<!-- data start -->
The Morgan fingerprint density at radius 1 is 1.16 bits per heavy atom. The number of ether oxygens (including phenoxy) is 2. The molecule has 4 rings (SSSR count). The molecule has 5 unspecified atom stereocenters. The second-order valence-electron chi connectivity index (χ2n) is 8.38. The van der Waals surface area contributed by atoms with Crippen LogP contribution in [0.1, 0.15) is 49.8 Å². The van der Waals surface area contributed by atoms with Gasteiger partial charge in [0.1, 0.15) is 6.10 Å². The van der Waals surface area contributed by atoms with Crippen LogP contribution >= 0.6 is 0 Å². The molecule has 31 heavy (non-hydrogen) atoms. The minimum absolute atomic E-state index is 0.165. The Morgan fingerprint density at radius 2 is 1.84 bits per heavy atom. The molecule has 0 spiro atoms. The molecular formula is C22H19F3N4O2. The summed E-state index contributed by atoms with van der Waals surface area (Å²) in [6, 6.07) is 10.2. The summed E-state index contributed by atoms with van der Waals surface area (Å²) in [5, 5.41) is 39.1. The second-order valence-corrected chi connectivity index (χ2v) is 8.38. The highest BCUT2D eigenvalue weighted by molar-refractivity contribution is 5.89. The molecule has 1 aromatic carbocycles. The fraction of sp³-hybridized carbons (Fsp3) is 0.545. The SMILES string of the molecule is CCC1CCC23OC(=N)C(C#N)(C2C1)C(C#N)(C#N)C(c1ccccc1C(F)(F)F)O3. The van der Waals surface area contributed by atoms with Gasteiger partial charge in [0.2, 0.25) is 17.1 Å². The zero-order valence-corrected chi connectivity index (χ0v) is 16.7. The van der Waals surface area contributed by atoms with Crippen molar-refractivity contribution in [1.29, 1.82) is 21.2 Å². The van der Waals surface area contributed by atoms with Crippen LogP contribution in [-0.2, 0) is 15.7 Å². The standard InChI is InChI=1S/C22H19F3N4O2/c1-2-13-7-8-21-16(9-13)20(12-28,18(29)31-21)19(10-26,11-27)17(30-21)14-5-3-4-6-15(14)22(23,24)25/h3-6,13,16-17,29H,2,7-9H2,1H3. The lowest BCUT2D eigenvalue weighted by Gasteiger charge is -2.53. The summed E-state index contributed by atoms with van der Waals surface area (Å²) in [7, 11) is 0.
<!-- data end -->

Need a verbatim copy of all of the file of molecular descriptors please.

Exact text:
The Morgan fingerprint density at radius 1 is 1.16 bits per heavy atom. The number of ether oxygens (including phenoxy) is 2. The molecule has 4 rings (SSSR count). The molecule has 5 unspecified atom stereocenters. The second-order valence-electron chi connectivity index (χ2n) is 8.38. The van der Waals surface area contributed by atoms with Crippen LogP contribution in [0.1, 0.15) is 49.8 Å². The van der Waals surface area contributed by atoms with Gasteiger partial charge in [0.1, 0.15) is 6.10 Å². The van der Waals surface area contributed by atoms with Crippen LogP contribution >= 0.6 is 0 Å². The molecule has 31 heavy (non-hydrogen) atoms. The minimum absolute atomic E-state index is 0.165. The Morgan fingerprint density at radius 2 is 1.84 bits per heavy atom. The molecule has 0 spiro atoms. The molecular formula is C22H19F3N4O2. The summed E-state index contributed by atoms with van der Waals surface area (Å²) in [6, 6.07) is 10.2. The summed E-state index contributed by atoms with van der Waals surface area (Å²) in [5, 5.41) is 39.1. The second-order valence-corrected chi connectivity index (χ2v) is 8.38. The highest BCUT2D eigenvalue weighted by molar-refractivity contribution is 5.89. The molecule has 1 aromatic carbocycles. The fraction of sp³-hybridized carbons (Fsp3) is 0.545. The SMILES string of the molecule is CCC1CCC23OC(=N)C(C#N)(C2C1)C(C#N)(C#N)C(c1ccccc1C(F)(F)F)O3. The van der Waals surface area contributed by atoms with Gasteiger partial charge in [0.2, 0.25) is 17.1 Å². The zero-order valence-corrected chi connectivity index (χ0v) is 16.7. The van der Waals surface area contributed by atoms with Crippen molar-refractivity contribution in [1.29, 1.82) is 21.2 Å². The van der Waals surface area contributed by atoms with Crippen LogP contribution in [-0.2, 0) is 15.7 Å². The standard InChI is InChI=1S/C22H19F3N4O2/c1-2-13-7-8-21-16(9-13)20(12-28,18(29)31-21)19(10-26,11-27)17(30-21)14-5-3-4-6-15(14)22(23,24)25/h3-6,13,16-17,29H,2,7-9H2,1H3. The lowest BCUT2D eigenvalue weighted by Gasteiger charge is -2.53. The summed E-state index contributed by atoms with van der Waals surface area (Å²) in [7, 11) is 0.